8. Uterine fibroids
Uterine fibroids are generally benign growths that can form in your uterus. They are more likely to cause irregular bleeding if they grow into your uterine lining. Polyps, another type of benign growth, can also grow in the uterus or on your cervix and cause mid-cycle bleeding.
Both fibroids and polyps can be removed surgically if your doctor deems it necessary.
9. Cervical issues
Another condition that can lead to post-sex bleeding is cervical entropion. With this condition, fragile glandular cells lining the cervical opening grow on the surface of the uterus. Cervical fibroids can also lead to mid-cycle bleeding.
Rarely, post-sex spotting can also be a sign of cervical cancer. Your doctor will take a Pap smear—a sample of cells from your cervix—to test for STIs along with abnormal precancerous or cancerous cells.
10. Ovarian cyst rupture
If you experience a sharp pain on either side of your lower abdomen, followed by slight bleeding around the time you should be ovulating, you may have a ruptured ovarian cyst.
If you have excruciating pain, nausea, vomiting, or bleeding from the vagina during any point in your cycle, see your doctor or visit an emergency room immediately.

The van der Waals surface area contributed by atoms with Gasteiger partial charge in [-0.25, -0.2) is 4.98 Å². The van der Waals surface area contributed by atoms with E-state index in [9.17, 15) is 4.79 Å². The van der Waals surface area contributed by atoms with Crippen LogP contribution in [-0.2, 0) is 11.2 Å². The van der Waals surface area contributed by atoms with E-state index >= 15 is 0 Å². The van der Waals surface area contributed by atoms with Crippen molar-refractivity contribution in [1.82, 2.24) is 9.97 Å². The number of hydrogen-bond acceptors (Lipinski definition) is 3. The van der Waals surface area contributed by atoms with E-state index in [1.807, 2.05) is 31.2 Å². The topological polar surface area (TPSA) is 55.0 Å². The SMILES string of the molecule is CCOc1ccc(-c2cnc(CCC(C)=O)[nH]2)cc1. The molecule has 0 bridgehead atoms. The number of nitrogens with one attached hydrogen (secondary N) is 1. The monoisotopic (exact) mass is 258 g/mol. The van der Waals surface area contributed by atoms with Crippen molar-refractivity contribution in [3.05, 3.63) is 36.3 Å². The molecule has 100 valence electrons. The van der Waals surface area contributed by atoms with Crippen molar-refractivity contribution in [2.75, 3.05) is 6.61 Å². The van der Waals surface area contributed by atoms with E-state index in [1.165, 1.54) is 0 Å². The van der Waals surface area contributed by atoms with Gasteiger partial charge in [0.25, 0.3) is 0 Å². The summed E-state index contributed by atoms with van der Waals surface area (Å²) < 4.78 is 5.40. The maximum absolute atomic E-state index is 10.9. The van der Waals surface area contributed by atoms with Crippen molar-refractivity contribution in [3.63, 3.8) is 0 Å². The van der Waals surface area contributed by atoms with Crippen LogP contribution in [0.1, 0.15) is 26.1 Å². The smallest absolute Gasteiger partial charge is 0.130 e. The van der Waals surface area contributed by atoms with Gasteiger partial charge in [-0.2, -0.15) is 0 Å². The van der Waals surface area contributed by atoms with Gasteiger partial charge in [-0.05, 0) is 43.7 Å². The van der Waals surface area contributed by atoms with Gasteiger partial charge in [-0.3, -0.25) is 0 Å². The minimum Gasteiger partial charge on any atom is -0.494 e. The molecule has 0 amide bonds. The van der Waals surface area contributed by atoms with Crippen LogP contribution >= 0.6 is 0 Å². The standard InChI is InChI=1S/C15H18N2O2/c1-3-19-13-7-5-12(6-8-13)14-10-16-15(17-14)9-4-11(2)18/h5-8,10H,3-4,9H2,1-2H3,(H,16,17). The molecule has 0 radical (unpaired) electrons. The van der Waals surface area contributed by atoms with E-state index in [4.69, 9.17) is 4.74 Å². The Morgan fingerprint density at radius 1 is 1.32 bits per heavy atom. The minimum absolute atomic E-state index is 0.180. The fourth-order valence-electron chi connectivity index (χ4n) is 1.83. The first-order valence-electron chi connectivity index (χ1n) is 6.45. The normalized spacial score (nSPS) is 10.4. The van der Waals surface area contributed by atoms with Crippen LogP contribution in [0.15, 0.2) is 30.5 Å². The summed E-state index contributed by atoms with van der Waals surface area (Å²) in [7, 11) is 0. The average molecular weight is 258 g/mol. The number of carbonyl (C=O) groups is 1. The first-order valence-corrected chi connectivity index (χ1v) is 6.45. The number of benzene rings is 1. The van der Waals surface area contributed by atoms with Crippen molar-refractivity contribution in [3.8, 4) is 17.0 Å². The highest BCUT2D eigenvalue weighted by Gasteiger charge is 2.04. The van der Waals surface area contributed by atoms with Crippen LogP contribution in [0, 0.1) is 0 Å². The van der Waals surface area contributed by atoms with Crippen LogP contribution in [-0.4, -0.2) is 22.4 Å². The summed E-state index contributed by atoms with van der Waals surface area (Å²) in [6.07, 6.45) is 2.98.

What to do for mid-cycle spotting
If you are experiencing mid-cycle spotting, the best thing to do is to keep track of it. Many health apps on your smartphone make this easy!
Make note of:
- What day in your menstrual cycle the spotting occurs
- How long it lasts
- The color and consistency
- Amount of blood
- Any other related symptoms
Spotting can mean different things at different stages of your menstrual cycle. Unless your bleeding is excessively heavy, severe, or prolonged, it is usually not a problem.
It can be hard to tell what’s normal and what’s not, though, so it’s always best to check with your doctor. They can make sure it’s not a sign of a serious health condition. If you’re trying to get pregnant, they’ll check that it won’t interfere with your chances of starting a family.
At The Fertility Institute, we can help you determine the cause of your mid-cycle bleeding. We welcome patients from across Louisiana and our neighboring states. If there are underlying hormonal causes, health conditions, or structural issues, we can help with fertility treatments.
Call or message us to set up your consultation!